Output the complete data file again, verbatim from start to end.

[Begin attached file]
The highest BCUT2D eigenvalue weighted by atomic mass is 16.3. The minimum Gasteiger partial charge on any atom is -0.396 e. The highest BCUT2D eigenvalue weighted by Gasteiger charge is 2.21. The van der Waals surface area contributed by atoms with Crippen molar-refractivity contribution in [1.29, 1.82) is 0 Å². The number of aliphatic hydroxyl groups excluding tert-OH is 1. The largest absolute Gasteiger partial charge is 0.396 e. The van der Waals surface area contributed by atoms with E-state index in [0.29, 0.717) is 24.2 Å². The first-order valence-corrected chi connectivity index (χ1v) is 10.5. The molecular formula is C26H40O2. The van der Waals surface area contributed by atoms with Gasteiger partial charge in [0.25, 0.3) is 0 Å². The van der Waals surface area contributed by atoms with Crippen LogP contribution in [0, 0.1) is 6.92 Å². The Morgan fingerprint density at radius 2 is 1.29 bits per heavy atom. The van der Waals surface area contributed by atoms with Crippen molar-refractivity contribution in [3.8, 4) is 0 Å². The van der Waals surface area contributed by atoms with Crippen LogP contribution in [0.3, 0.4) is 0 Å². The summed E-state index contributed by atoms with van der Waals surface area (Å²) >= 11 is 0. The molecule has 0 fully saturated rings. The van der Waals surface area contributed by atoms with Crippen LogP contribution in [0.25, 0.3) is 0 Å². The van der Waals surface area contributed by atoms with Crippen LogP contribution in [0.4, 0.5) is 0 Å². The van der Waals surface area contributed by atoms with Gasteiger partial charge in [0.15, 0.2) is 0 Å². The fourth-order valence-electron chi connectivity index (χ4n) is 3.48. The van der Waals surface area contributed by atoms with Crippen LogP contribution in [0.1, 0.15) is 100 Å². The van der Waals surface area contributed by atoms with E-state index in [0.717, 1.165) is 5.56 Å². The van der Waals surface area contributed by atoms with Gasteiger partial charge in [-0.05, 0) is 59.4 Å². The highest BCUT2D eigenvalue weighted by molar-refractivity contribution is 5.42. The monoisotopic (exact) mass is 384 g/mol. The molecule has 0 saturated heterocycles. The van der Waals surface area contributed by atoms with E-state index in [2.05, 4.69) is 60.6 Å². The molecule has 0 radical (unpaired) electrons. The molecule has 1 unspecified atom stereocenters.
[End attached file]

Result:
The highest BCUT2D eigenvalue weighted by atomic mass is 16.3. The minimum Gasteiger partial charge on any atom is -0.396 e. The highest BCUT2D eigenvalue weighted by Gasteiger charge is 2.21. The van der Waals surface area contributed by atoms with Crippen molar-refractivity contribution in [1.29, 1.82) is 0 Å². The number of aliphatic hydroxyl groups excluding tert-OH is 1. The largest absolute Gasteiger partial charge is 0.396 e. The van der Waals surface area contributed by atoms with E-state index in [0.29, 0.717) is 24.2 Å². The first-order valence-corrected chi connectivity index (χ1v) is 10.5. The molecular formula is C26H40O2. The van der Waals surface area contributed by atoms with Gasteiger partial charge in [0.25, 0.3) is 0 Å². The van der Waals surface area contributed by atoms with Crippen LogP contribution in [0, 0.1) is 6.92 Å². The Morgan fingerprint density at radius 2 is 1.29 bits per heavy atom. The van der Waals surface area contributed by atoms with Crippen molar-refractivity contribution in [3.8, 4) is 0 Å². The van der Waals surface area contributed by atoms with Crippen LogP contribution in [0.3, 0.4) is 0 Å². The summed E-state index contributed by atoms with van der Waals surface area (Å²) >= 11 is 0. The molecule has 0 fully saturated rings. The van der Waals surface area contributed by atoms with Crippen LogP contribution in [0.25, 0.3) is 0 Å². The van der Waals surface area contributed by atoms with Crippen LogP contribution in [0.4, 0.5) is 0 Å². The van der Waals surface area contributed by atoms with Gasteiger partial charge in [0.15, 0.2) is 0 Å². The fourth-order valence-electron chi connectivity index (χ4n) is 3.48. The van der Waals surface area contributed by atoms with Crippen LogP contribution in [0.1, 0.15) is 100 Å². The van der Waals surface area contributed by atoms with E-state index in [0.717, 1.165) is 5.56 Å². The van der Waals surface area contributed by atoms with Gasteiger partial charge in [-0.05, 0) is 59.4 Å². The highest BCUT2D eigenvalue weighted by molar-refractivity contribution is 5.42. The monoisotopic (exact) mass is 384 g/mol. The molecule has 0 saturated heterocycles. The van der Waals surface area contributed by atoms with E-state index in [2.05, 4.69) is 60.6 Å². The molecule has 0 radical (unpaired) electrons. The molecule has 1 unspecified atom stereocenters.